Maharathi (warrior)

From Wikipedia, the free encyclopedia
Jump to navigation Jump to search

Karna (right) confronts Arjuna, in the Kurukshetra war

As related in Hindu epics, a Maharathi is a warrior having mastery of all forms of weapons and combat skills.[1] Maharathas are masters of all Vyuhas or battle formations and excellent strategists.[2]

Levels of warrior excellence[edit]

There is a reference of several levels of excellence in the Mahabharata which is a part of India's sanskrit itihaas. However what determines these is by and large left unknown. This has led to speculation.

  • Mahārathi: A warrior capable of fighting more than 12 Atirathi class warriors simultaneously with mastery of all forms of weapons and combat skills.
  • Atirathi: A warrior capable of contending with 9 Rathi class warriors. The majority of mahabharata warriors are atirathis including, Ashwatthama, Abhimanyu, Lakshmana Kumara, all sons of Karna, Drupada and all his sons, all sons of Draupadi, Iravana, Alambusha, Ghatotkacha, Kripacharya, Kritavarma, Satyaki, Shalya etc.
  • Ekarathi: A warrior capable of fighting with 6 rathi class warriors. Duryodhana, Sahadeva, Nakula, Bhima, Dushyasana and his son were probably the only ekarathis.
  • Rathi: A warrior capable of attacking 1000 warriors simultaneously.
  • Ardha-rathi: Literally half a rathi.

However, the authenticity behind this can be judged as there are no evidences of the above. According to the rankings by Bhishma in Mahabharata, the rankings suggest something entirely different. It can also be argued that the system of levels of excellence is seen the wrong way.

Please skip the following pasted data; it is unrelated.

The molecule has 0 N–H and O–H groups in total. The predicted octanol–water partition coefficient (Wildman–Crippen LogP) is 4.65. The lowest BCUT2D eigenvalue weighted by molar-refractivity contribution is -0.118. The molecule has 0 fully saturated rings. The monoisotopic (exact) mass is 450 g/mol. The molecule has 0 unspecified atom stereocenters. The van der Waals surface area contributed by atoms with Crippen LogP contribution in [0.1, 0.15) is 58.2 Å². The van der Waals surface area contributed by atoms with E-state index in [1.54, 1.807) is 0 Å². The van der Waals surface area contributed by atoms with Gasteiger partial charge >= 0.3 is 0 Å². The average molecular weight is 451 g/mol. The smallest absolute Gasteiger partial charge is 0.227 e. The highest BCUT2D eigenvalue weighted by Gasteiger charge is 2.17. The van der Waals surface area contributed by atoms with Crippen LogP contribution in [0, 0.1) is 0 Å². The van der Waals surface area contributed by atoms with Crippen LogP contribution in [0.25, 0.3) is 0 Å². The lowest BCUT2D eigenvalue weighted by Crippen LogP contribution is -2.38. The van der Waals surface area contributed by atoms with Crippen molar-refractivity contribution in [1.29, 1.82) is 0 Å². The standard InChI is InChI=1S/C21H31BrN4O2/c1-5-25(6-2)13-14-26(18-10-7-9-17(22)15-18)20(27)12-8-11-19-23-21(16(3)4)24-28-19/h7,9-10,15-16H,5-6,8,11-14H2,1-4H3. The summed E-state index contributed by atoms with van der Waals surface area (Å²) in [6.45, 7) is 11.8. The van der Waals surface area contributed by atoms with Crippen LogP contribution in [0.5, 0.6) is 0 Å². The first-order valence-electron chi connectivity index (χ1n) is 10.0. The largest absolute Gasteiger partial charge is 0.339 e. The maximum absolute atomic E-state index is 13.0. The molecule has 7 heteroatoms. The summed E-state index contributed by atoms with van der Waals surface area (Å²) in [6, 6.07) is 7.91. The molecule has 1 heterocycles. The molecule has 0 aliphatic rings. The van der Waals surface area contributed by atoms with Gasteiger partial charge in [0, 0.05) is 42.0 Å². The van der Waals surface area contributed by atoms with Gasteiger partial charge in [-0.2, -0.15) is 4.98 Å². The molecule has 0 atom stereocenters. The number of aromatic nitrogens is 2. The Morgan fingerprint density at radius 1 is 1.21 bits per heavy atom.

Atimaharathi and mahamaharathi[edit]

Recently a 2 new levels of excellence have been added. Mahamaharathi and atimaharathi.

  • Mahamaharathi: A warrior capable of fighting 24 Atimaharathi warriors simultaneously. No warrior has attained this status, not least because there have never been 24 Atimaharathi warriors at the same time, but warriors who can be called Mahamaharathi are Lord Shiva, Goddess Shakti, Lord Vishnu and his avatar Lord Krishna. Mahishasura can also be called a Mahamaharathi since it took Goddess Durga ten days to slay him. Madhu-Kaitabha also fall in this category because Lord Vishnu fought 5000 years with them.
  • AtiMahārathi: A warrior capable of fighting 12 Maharathi warriors simultaneously. Ravana, Indrajit, Lord Hanuman, Lord Kartikeya, Lord Ganesha and all complete avatars of Lord Vishnu except Lord Krishna are atimaharathis. An Athimaharathi warrior knows all three ultimate weapons of the Trimurthi namely Vaishnavastra, Pashupatastra and Brahmashira astra.

References[edit]

  1. ^ Handbook of Hindu Mythology by George M. Williams
  2. ^ Srimad Bhagavad Gita by Asoka Kausika, Star Publications, 1998

External links[edit]